Sad Bastard’s Kevin Junior Tribute
Sunday, Feb. 14 at Annabell’s
To celebrate the life and prolific career of Akron born-and-raised musician Kevin Junior, a collective of “sad bastards,” a.k.a. local musicians, will perform a special anti-Valentine’s tribute dedicated to their friend. All money raised at Annabell’s that evening will be paid directly to Kevin’s family. Anyone interested in performing a cover one of Kevin’s many inspiring songs can contact Jeff “Jck” Klemm via Facebook at facebook.com/thisisJCK
If you’ve frequented Annabell’s Bar and Lounge in the past few years, chances are you came across a fellow barfly and undoubtedly noticed him. A tall, pale figure with long, spiky razor cut hair, dressed in his signature uniform of tie, vest, black velvet jacket, pointy boots and tight dark jeans. In a bar full of punk rockers, young traveler kids and the PB&J-drinking regulars, Kevin Junior easily stood out.
When I first started getting to know Kevin, there was a certain mysterious air about him, but what was most striking was how profoundly polite he was and how much he was genuinely interested in whatever you talked to him about. We first hit it off during a conversation about music, as musicians typically do, and he invited me to a solo set later that month in Annabell’s small upstairs bar. Seeing him perform for the first time revealed some of the enigma that was Kevin — a fantastic and unique voice, beautifully crafted songs and a commanding stage presence.
At times, hints of Kevin’s past would slowly come out in passing conversations about different musicians he had run with in New York and Chicago or tours he had done overseas. When he invited a friend and me to come see his band, the Chamber Strings, open up for Paul Weller of The Jam at the House of Blues in Cleveland, it started to dawn on me, “Wow, this guy is kind of a big deal.”
Kevin was modest though, so these trinkets of information didn’t come out randomly or in a bragging manner. They only came out slowly when related to something we were already talking about, and though it seemed so natural to him, it would be mind blowing to me. One example of these particular moments was when I was wearing a GG Allin button and he told me, “GG would have loved that.” I only knew GG Allin as the king of the most vile form of punk rock and disgrace, and I could only speak to how his art and his lifestyle had become one. GG fell into the character he created and lived out the role. Kevin told me he didn’t see his friend like that; he saw him as the person he had gone to the movies with, talked about music with and the tragedy that became GG’s life.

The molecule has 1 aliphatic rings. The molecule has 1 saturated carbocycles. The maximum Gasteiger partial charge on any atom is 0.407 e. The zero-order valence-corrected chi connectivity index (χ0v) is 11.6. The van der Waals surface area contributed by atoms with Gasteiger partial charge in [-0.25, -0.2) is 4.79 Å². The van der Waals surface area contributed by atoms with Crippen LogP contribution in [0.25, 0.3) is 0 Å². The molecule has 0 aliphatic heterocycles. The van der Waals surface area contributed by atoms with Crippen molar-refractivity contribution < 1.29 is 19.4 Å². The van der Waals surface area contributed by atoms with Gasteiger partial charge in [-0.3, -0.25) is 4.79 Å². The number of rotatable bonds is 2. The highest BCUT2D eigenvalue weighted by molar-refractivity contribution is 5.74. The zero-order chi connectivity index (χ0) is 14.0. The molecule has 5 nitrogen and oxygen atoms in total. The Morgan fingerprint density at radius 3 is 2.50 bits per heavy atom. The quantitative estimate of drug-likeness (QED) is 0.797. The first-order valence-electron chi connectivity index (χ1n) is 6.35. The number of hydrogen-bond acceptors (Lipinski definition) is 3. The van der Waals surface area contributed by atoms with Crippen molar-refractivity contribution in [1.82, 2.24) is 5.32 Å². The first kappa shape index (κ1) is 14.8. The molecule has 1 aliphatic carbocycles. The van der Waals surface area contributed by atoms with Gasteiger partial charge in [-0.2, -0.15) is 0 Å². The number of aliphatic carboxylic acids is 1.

The way Kevin felt about GG was the way I, and many others around town, felt about Kevin. I didn’t know him as a rock star, or any sort of public figure honestly. I just knew him as a friend I could count on seeing at the bar. In a similar sense, I didn’t understand the complexity of what brought Kevin to that point in his life.
During this time, I was aware of the Chamber Strings. What I was not aware of was the fact that this was the Chamber Strings reincarnated in Cleveland only recently, the first formation of the band established by Kevin in Chicago in 1997. The band had flown under the radar in terms of the mainstream but had great success as far as the indie world is concerned. The acclaim of the group’s second album, “Month of Sundays,” and stints of rigorous touring landed them on stage with such acts as Wilco, The White Stripes and the Brian Jonestown Massacre — just a small list of bands and musicians Kevin was affiliated with throughout his career.
After his band’s demise, Kevin fought similar battles as so many musicians, including depression, drug addiction and its subsequent related health problems. Kevin landed on his feet, however, and spent time in Europe writing and playing solo until he found his way back to Chicago, where the original Chamber Strings reunited in 2007 for their first show in five years.
Kevin returned to his hometown, Akron, and continued to play solo and eventually reimagined the Chamber Strings as a Cleveland act. As intrigued as I was by Kevin, I never thought to question him on his origins; his persona and history in music overcame me. It wasn’t until his death on Saturday, Jan. 16 that I learned his full name: Kevin Bain Gerber, born Dec. 26, 1969. He was an extremely sweet, gentle and caring person, as many more who knew him better than I can tell you. I can say that it makes my heart swell with joy that I had the chance to know him at all. His legacy will easily live strong, because his music is timeless, and so rooted in human nature, that it speaks to us all.